The other purpose is to provide data to help growers improve their on-farm efficiency. “As a group of people working on this calculator, we can’t ensure a premium [for growers who use the calculator]; that is up to the market to decide,” he says. “But we can develop a tool that shows value for the grower.” So the calculator compares the grower’s data with aggregated data from other farms (see diagram), and it expresses the grower’s own data in useful ways, like breaking down the energy use data by operation to show which operations use the most fuel.
The calculator asks growers to provide each field’s legal land location (which the calculator uses to determine soil and climate information), crop yield, fertilizer rates and fuel use in all equipment operations, such as seeding, tilling, spraying and harvesting.
“We’re trying to get the information in a way that is as easy as possible for the grower,” Tremorin says. “And we’re giving alternatives so if the grower doesn’t have the information there’s a good backup source of information. For instance, if you don’t know your fuel use, you can provide the horsepower of your unit and the amount of hours you spent in the field, and then the tool calculates the fuel use.”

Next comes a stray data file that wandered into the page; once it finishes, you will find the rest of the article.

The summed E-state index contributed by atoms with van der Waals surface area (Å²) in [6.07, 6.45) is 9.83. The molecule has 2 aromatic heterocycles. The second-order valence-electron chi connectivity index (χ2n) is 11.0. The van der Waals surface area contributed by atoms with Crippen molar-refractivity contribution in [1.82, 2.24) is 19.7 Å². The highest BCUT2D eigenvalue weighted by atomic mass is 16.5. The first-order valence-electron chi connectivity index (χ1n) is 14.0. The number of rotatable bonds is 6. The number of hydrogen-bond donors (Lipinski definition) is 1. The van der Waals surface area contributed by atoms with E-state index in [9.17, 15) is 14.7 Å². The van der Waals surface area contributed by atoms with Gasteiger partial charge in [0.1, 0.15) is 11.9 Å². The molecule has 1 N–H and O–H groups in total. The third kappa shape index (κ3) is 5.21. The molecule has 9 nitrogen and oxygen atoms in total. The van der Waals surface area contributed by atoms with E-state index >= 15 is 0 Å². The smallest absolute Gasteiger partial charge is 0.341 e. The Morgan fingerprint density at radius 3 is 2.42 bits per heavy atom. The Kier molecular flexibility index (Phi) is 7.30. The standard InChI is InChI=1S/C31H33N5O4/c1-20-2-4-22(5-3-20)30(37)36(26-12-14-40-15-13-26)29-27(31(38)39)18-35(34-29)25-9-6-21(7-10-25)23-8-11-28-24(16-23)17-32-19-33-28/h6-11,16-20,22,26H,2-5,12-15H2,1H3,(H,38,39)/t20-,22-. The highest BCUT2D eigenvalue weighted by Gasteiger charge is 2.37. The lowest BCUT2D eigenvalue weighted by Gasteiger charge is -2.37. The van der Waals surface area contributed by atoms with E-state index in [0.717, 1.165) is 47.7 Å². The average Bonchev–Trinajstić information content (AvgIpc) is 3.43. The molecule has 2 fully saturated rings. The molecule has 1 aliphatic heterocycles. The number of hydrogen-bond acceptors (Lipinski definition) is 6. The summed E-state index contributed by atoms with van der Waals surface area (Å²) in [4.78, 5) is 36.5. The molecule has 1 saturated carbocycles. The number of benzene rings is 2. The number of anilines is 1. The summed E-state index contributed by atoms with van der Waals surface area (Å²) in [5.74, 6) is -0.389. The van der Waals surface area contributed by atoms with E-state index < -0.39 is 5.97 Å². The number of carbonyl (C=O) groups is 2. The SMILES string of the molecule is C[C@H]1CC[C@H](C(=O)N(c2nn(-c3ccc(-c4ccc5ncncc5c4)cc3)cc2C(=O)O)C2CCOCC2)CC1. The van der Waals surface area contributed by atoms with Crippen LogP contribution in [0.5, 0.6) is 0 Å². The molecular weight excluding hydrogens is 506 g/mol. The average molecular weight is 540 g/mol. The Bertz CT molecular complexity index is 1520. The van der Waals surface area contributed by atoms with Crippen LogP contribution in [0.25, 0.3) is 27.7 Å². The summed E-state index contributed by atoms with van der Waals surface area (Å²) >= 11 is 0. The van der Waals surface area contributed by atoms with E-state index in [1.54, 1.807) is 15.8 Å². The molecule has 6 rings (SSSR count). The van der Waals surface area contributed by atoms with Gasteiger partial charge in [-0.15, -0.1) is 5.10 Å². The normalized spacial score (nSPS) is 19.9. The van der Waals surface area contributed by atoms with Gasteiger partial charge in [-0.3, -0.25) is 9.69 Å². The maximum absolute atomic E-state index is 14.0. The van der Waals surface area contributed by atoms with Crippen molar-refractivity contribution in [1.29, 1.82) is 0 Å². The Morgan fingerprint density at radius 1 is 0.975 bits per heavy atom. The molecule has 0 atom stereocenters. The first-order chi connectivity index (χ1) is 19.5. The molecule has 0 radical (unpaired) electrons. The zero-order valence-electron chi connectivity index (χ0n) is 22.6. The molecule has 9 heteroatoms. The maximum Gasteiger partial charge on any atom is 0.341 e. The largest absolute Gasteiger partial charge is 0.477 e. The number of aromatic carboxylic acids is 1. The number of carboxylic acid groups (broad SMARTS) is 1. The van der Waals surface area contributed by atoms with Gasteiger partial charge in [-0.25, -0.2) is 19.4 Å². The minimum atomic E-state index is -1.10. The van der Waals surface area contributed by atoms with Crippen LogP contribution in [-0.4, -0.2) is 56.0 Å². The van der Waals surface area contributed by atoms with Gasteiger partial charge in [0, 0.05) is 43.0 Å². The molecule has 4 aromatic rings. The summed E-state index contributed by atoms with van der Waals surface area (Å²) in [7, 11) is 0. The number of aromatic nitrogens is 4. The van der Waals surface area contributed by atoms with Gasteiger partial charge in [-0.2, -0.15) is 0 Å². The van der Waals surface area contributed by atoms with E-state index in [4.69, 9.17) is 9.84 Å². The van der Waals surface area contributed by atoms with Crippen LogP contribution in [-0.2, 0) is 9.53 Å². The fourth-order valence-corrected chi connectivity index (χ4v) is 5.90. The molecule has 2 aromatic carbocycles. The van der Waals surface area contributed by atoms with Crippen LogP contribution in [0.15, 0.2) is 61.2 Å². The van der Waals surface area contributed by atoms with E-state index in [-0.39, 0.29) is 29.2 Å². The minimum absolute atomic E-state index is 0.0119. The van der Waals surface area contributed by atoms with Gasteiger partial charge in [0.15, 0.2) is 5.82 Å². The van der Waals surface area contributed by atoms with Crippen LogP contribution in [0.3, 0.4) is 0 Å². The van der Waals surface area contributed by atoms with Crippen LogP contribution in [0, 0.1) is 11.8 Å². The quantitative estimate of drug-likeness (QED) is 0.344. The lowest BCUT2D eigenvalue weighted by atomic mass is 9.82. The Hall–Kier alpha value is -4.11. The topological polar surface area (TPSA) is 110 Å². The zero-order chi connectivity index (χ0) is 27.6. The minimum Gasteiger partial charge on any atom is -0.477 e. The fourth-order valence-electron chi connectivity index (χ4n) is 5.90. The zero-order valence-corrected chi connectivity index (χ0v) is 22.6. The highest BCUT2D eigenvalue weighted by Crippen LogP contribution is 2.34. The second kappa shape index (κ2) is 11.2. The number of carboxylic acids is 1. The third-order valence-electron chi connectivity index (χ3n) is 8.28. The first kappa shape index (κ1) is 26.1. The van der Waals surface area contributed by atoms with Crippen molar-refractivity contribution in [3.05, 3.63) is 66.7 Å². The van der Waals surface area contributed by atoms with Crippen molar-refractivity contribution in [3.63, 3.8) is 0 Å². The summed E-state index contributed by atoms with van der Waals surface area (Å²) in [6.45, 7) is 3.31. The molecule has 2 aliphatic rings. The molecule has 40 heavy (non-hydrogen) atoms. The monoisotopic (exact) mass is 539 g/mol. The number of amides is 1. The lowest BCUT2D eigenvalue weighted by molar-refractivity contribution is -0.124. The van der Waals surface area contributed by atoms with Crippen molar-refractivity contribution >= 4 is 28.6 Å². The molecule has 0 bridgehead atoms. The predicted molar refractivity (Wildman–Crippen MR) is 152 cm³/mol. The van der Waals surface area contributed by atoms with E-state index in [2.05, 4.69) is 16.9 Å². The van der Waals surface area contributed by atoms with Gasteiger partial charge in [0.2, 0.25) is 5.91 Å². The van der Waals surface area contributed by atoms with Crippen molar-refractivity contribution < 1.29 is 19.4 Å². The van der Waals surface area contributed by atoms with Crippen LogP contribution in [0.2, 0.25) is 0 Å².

As well, the initiative is working with companies like Farmers Edge and Agri-Trend to integrate the calculator into their software. Tremorin explains, “For example, over half of the data that our tool asks for is already being supplied within the system that Farmers Edge uses with farms. If we integrate the calculator into their system, a grower working with that company wouldn’t have to input the information twice.”
For growers with concerns that data from the calculator might be used to force them to follow particular farming practices, Tremorin explains the calculator preserves the privacy of participating growers through two approaches.